Dallas, Texas — Highlighting the growth of the energy storage market at the 2015 Energy Storage Association (ESA) Conference in Dallas, Texas, Oncor’s VP of Transmission Operations Wes Speed compared the industry to the Texas rain: “A few weeks ago we would look at the skies hoping it would rain. We would occasionally hear rain in the distance, but it would never come. This is like storage. It’s all on the horizon, and if you look at the news now, you can see it’s about to flood.”
Indeed, the U.S. energy storage market is expected to grow by 250 percent in 2015 alone, according to GTM Research, with nearly 900 MW of deployments by 2019. For comparison, in 2014 there were less than 100 MW of storage deployed in the U.S.
Despite this growth and excitement in the industry, keynote speaker Jigar Shah brought attendees back down from cloud nine with some hard-hitting truths. “The only reason we have storage right now is not because of grid stability, but because there are personalities like Elon Musk saying: ‘This is awesome.’”
And while it’s great that Musk has brought energy storage into the spotlight, the industry still has some pretty big questions to answer before it can declare victory and solve the world’s energy problems.
First, solar and storage might not actually be BFFs. While it seems natural to pair energy storage and renewable energy technologies, Shah said that the storage industry shouldn’t bank on it.
“If the storage industry is just dependent on backing up solar, then it’s hopeless — you should just quit your job today,” said Shah. “The battery industry shouldn’t tail the residential solar industry.”
Rather than focus solely on integrated storage plus renewables, companies should focus on other bankable benefits of storage, such as utility-scale applications like demand charge reduction and voltage control, suggested Shah. This is exactly the area in which storage companies are starting to see a lot of growth.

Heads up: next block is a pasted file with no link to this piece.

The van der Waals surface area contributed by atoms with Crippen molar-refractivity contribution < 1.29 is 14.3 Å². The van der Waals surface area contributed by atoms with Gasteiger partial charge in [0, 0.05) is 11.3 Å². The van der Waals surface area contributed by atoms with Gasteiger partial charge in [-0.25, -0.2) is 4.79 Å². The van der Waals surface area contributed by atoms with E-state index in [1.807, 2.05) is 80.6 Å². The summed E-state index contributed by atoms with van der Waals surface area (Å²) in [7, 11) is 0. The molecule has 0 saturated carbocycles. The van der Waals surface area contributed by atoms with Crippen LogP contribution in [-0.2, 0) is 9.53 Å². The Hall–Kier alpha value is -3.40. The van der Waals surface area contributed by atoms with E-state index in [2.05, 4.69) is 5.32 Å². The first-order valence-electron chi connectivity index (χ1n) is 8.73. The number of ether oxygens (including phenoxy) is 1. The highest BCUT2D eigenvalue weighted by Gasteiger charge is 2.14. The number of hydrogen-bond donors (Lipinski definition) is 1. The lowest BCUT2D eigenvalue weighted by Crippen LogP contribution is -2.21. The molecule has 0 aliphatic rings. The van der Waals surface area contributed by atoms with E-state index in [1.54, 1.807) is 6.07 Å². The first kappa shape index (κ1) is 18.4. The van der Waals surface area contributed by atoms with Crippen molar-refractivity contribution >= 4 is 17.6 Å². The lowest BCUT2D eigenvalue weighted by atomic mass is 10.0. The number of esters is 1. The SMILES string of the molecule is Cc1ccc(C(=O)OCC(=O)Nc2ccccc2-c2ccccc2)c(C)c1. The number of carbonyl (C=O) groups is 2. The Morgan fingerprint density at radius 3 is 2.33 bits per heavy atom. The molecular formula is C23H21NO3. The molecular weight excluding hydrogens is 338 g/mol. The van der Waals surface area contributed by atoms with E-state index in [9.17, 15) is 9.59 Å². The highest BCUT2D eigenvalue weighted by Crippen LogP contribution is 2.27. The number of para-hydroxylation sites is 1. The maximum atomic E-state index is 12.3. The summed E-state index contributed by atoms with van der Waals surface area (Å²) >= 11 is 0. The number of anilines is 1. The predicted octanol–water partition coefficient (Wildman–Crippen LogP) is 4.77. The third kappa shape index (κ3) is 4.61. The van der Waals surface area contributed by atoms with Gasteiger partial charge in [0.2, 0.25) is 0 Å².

The storage industry also needs to take a long hard look at policy. As states begin to notice the value of energy storage and consider adding it to their incentive schemes, how will they determine value?
“I was told this is not a just battery conference, there is thermal, compressed air, pumped hydro — there’s all sorts of people here. Okay, so if there is a storage carve out, who gets it? Are all of these classifications covered within energy storage carve outs? I don’t know who figures that out,” said Shah. “And those are the questions that banks are going to want the answers to before they give you a million dollars.”
Shah also questioned regulatory changes: “I understand how net metering works, but don’t utilities have the right to change rates every year, and don’t things change in value every year?” He brought up possible warranty risks: “I’ve got warranties on everything from inverters to storage, but who’s warranty wins? If something goes wrong, is there one point of accountability?” He also touched on battery life issues: “The notion that lithium batteries have a 25-year life is pretty crazy.”
While Shah didn’t have answers for many of his questions, he urged the crowd to start thinking about them — and fast. If the storage industry wants to score financing and grow, these issues need to be addressed.
Closing out the keynote, ESA Executive Director Matt Roberts noted his appreciation of Shah’s candid remarks. “This was a reality check. There is a great future ahead for energy storage, but plenty of roadblocks along the way that we all need to be aware of.”